Step 1: The grade appeal must first be directed to the instructor of the course, in writing by the end of the seventh week of the semester and copied to the Chair. If the grade is not correct, the instructor can change the grade with a change of grade form. The instructor has two weeks to respond to the student’s request in writing and copied to the Chair. Students who file after the fifth week may not have their appeals settled by the end of the semester.Step 2: If the grade is correct and the student is not satisfied with the instructor’s explanation, and intends to appeal the grade, the student must make an appointment to speak with the program chair. If the instructor is not available or does not respond to the student’s appeal within the given time frame, the Program Chair may act on behalf of the instructor. If the program chair is the instructor,the student should speak with the Vice President of Academic Affairs (or designee). The program chair or Vice President of Academic Affairs (or designee) cannot change the grade, but will then discuss the issue with the instructor and provide a response by the end of the ninth week of the semester to the student.Step 3: If the student is not satisfied after receiving the response from the appropriate administrator, the student should submit a written appeal by the end of the eleventh week of the semester to the University Appeals Committee through the office of Academic Affairs.Step 4: The University Appeals Committee will forward the student’s statement to the instructor. The instructor will be required to respond in writing by a specified date?within the semester. The student’s statement and the ?instructor’s response will be reviewed by the entire committee, after which the committee can:a. Request more information from the student and/or the instructor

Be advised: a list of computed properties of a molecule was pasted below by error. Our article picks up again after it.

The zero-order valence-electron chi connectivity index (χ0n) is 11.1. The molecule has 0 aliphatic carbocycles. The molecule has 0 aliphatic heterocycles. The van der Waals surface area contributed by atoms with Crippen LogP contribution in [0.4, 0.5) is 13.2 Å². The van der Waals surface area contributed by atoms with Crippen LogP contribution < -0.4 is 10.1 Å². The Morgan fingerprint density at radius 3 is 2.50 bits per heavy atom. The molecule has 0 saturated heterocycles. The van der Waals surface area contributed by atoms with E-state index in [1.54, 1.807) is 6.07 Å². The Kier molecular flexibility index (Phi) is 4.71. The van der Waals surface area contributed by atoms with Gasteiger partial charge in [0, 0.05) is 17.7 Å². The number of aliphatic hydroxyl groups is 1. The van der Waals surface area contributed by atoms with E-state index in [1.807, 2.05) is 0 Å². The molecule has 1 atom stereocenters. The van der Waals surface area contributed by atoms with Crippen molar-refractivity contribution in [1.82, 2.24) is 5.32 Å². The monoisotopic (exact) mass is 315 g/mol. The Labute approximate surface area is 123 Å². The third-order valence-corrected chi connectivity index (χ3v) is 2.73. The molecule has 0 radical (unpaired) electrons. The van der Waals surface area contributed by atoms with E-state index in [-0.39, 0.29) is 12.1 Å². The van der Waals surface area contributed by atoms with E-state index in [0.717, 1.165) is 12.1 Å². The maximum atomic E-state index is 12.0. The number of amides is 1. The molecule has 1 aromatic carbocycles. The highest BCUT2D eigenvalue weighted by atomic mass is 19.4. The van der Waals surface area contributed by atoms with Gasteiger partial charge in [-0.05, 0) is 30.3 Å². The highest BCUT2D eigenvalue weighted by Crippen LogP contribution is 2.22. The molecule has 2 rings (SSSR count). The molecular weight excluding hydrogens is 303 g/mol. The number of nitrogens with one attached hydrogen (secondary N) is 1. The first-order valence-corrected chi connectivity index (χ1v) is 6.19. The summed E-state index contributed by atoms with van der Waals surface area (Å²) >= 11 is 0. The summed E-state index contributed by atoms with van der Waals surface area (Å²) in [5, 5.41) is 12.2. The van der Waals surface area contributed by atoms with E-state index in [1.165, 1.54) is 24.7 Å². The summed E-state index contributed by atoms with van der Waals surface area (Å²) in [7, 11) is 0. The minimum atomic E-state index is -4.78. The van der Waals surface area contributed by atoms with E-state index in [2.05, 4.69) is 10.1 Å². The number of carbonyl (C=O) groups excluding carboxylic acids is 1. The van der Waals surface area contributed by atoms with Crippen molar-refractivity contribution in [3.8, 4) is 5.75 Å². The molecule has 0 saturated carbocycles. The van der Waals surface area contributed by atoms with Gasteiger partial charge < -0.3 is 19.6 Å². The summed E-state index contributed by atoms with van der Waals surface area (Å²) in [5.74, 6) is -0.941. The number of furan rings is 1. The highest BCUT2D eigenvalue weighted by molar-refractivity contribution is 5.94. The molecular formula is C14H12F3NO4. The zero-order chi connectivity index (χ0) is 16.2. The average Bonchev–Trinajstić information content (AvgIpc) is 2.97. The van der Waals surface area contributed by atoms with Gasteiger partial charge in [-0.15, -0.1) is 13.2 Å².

b. Decide to change or maintain the grade

Step 5: When the committee has made its decision, it will notify the student and instructor in writing, and the student will be given copy of the instructor’s written response by the end of the semester.

4. The University Appeals committee shall consist of faculty and at least one student.